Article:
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7 OCTOBER 2008

Subjects: RBA decision

PM: Today's RBA decision comes at a crucial time in the Australian economy. In the midst of a
global financial crisis, which has already seen some 25 banks around the world either fail or be
bailed out, and at a time when the global financial crisis is also having a real impact on economic
activity around the world.

But here in Australia, we have strong financial institutions, we have a strong Budget surplus when
many Governments around the world are in deficit.

And we also continue to generate positive economic growth when most major economies in the world
are generating negative economic growth.

Nonetheless, the global financial crisis has an impact on Australia as well. The Government
welcomes the decisive action by the Reserve Bank of Australia, just as the Government itself has
indicated its preparedness to take decisive action through the bring-forward of its $76 billion
nation building agenda.

The Government welcomes the relief that the Reserve Bank of Australia's decision will provide to
working families and to Australian small businesses. At a time like this, any responsible
Australian political leader will welcome this decisive action by the Reserve Bank of Australia,
providing maximum relief to Australian working families and to small business and maintaining the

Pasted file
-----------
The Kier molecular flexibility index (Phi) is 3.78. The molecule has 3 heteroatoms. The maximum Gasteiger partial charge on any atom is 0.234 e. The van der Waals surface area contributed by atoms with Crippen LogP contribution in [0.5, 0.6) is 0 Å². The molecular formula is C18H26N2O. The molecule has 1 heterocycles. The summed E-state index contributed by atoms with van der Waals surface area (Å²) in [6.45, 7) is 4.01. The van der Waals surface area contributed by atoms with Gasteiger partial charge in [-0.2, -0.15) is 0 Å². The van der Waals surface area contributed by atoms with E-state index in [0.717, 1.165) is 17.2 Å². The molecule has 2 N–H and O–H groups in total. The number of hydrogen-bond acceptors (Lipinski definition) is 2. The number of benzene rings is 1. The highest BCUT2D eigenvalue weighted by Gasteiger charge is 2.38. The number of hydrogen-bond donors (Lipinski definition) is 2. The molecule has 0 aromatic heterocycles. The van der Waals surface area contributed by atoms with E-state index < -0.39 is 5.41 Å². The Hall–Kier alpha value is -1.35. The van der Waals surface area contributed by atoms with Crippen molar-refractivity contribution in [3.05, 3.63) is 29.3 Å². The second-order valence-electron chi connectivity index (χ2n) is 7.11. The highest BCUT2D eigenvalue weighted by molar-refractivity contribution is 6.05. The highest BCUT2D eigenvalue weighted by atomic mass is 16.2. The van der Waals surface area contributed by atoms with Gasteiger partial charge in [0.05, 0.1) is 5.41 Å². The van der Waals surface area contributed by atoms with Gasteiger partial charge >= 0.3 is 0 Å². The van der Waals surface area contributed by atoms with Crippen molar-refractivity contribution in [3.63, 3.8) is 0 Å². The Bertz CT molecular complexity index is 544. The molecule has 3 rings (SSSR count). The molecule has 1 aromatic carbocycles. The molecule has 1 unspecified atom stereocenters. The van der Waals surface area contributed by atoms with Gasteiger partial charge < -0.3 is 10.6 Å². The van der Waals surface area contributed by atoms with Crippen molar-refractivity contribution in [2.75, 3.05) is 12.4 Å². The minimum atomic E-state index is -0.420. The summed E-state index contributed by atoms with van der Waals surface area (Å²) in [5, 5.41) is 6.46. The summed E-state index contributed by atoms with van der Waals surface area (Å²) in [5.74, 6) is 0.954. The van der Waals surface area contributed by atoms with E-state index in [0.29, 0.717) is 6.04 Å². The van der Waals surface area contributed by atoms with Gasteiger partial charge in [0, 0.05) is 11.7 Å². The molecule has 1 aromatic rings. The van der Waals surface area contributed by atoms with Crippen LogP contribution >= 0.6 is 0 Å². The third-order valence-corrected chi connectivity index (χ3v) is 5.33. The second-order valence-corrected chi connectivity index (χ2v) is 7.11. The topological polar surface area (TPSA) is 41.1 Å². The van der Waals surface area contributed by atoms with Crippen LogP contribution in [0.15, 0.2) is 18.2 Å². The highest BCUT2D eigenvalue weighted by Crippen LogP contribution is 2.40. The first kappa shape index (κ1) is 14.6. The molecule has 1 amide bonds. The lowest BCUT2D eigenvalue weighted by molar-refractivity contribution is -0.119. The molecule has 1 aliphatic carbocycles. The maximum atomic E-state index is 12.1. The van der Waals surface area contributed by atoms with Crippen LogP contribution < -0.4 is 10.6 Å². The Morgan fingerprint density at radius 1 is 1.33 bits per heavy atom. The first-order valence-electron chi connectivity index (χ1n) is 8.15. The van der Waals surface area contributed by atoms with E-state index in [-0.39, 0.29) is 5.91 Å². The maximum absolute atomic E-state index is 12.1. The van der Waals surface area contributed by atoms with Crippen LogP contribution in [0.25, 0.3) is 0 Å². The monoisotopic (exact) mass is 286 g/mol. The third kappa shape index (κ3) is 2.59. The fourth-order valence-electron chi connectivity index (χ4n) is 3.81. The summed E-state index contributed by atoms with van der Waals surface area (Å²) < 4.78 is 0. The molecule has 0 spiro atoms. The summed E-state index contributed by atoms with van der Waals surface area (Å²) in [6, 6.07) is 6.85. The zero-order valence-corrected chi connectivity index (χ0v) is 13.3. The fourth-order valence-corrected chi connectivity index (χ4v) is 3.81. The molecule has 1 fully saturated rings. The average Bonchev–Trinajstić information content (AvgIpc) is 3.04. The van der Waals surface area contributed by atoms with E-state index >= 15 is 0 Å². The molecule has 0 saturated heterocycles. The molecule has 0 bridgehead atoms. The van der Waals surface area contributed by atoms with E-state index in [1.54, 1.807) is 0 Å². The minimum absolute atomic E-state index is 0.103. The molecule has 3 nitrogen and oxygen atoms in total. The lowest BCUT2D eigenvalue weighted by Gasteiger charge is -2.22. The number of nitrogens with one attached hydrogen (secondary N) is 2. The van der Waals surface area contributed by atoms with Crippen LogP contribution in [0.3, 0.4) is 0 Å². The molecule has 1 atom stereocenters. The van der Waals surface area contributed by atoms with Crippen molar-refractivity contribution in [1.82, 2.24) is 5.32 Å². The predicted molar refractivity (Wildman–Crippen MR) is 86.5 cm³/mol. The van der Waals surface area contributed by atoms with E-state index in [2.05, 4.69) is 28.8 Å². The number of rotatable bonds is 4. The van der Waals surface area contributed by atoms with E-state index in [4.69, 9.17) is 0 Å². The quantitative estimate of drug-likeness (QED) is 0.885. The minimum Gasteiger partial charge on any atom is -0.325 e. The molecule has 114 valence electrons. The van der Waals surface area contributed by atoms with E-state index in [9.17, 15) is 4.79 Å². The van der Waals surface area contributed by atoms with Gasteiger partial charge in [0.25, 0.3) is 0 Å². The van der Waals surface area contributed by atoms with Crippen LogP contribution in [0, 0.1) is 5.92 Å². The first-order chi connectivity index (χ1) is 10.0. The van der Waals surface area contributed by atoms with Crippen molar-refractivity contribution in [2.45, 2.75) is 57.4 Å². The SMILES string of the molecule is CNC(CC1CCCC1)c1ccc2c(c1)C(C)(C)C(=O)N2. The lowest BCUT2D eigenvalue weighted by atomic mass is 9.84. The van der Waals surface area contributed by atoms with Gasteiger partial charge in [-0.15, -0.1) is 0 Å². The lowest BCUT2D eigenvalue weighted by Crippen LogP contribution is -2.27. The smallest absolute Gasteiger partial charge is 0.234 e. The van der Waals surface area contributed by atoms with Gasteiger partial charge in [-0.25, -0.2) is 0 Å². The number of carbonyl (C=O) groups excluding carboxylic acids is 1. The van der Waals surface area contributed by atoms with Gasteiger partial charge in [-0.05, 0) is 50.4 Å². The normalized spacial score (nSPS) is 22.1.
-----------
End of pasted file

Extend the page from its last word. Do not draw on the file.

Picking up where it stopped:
stability of the Australian financial system.

The stability of the Australian financial system remains the cornerstone of this Government's
economic policy. This is particularly underlined at this time of global financial crisis. The
Government has set a strong economic policy direction for the future to see the Australian economy
through the difficult times which lie ahead. This will require tough action, tough decisions and
some of those decisions will not be popular. This Government remains determined to take those

TREASURER: Thanks very much Prime Minister. This decision is welcome. This decisive action will
strengthen our economy. It will provide relief to families and to small business. And from that
perspective, it underscores the underlying strength of our economy that we have more room to move
than just about any country in the world when we are responding to these adverse global events.
It's a very welcome decision and it will most certainly strengthen our economy.

PM: Over to you folks.

TREASURER: Was the full one per cent a shock to you Prime Minister?

PM: We welcome this decisive action by the Reserve Bank, and as I've indicated already, the
Government itself has already demonstrated its preparedness to take decisive action by bringing
forward a $76 billion nation-building agenda. These are unusual times for the global economy,
brought about by the extraordinary events in global financial markets.

JOURNALIST: But were you surprised (inaudible) one per cent is huge?

PM: We are dealing with extraordinary economic times, extraordinary circumstances in global
financial markets when some 25 banks around the world have either failed or had to have been bailed